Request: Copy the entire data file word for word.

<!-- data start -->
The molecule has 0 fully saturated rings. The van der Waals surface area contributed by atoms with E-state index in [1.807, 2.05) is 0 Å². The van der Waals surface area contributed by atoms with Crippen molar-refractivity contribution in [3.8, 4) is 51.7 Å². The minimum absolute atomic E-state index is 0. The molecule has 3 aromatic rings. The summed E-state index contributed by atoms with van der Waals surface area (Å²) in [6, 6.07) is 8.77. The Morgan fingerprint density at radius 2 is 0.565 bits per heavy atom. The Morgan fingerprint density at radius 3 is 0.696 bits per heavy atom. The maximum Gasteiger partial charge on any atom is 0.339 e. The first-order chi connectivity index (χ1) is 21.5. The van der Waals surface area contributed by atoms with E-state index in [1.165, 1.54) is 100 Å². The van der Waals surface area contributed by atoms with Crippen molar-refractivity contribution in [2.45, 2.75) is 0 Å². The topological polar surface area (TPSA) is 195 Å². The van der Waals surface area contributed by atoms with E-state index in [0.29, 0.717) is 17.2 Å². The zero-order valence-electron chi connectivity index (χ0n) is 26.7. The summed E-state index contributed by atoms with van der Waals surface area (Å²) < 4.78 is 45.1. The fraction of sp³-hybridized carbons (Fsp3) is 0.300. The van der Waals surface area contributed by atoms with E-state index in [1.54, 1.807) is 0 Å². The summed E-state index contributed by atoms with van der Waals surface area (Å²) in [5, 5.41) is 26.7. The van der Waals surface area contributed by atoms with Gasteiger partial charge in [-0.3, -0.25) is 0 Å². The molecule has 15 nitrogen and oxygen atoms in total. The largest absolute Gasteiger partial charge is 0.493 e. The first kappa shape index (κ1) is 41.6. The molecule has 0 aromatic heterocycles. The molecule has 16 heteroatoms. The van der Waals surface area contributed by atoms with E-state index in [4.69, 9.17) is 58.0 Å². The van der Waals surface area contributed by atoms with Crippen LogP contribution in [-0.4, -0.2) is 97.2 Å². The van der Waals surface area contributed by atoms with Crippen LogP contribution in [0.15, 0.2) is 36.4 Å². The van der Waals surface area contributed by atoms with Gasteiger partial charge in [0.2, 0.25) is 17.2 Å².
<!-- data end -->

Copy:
The molecule has 0 fully saturated rings. The van der Waals surface area contributed by atoms with E-state index in [1.807, 2.05) is 0 Å². The van der Waals surface area contributed by atoms with Crippen molar-refractivity contribution in [3.8, 4) is 51.7 Å². The minimum absolute atomic E-state index is 0. The molecule has 3 aromatic rings. The summed E-state index contributed by atoms with van der Waals surface area (Å²) in [6, 6.07) is 8.77. The Morgan fingerprint density at radius 2 is 0.565 bits per heavy atom. The Morgan fingerprint density at radius 3 is 0.696 bits per heavy atom. The maximum Gasteiger partial charge on any atom is 0.339 e. The first-order chi connectivity index (χ1) is 21.5. The van der Waals surface area contributed by atoms with E-state index in [1.165, 1.54) is 100 Å². The van der Waals surface area contributed by atoms with Crippen molar-refractivity contribution in [2.45, 2.75) is 0 Å². The topological polar surface area (TPSA) is 195 Å². The van der Waals surface area contributed by atoms with E-state index in [0.29, 0.717) is 17.2 Å². The zero-order valence-electron chi connectivity index (χ0n) is 26.7. The summed E-state index contributed by atoms with van der Waals surface area (Å²) < 4.78 is 45.1. The fraction of sp³-hybridized carbons (Fsp3) is 0.300. The van der Waals surface area contributed by atoms with E-state index in [1.54, 1.807) is 0 Å². The summed E-state index contributed by atoms with van der Waals surface area (Å²) in [5, 5.41) is 26.7. The van der Waals surface area contributed by atoms with Gasteiger partial charge in [-0.3, -0.25) is 0 Å². The molecule has 15 nitrogen and oxygen atoms in total. The largest absolute Gasteiger partial charge is 0.493 e. The first kappa shape index (κ1) is 41.6. The molecule has 0 aromatic heterocycles. The molecule has 16 heteroatoms. The van der Waals surface area contributed by atoms with E-state index in [4.69, 9.17) is 58.0 Å². The van der Waals surface area contributed by atoms with Crippen LogP contribution in [-0.4, -0.2) is 97.2 Å². The van der Waals surface area contributed by atoms with Crippen LogP contribution in [0.15, 0.2) is 36.4 Å². The van der Waals surface area contributed by atoms with Gasteiger partial charge in [0.2, 0.25) is 17.2 Å².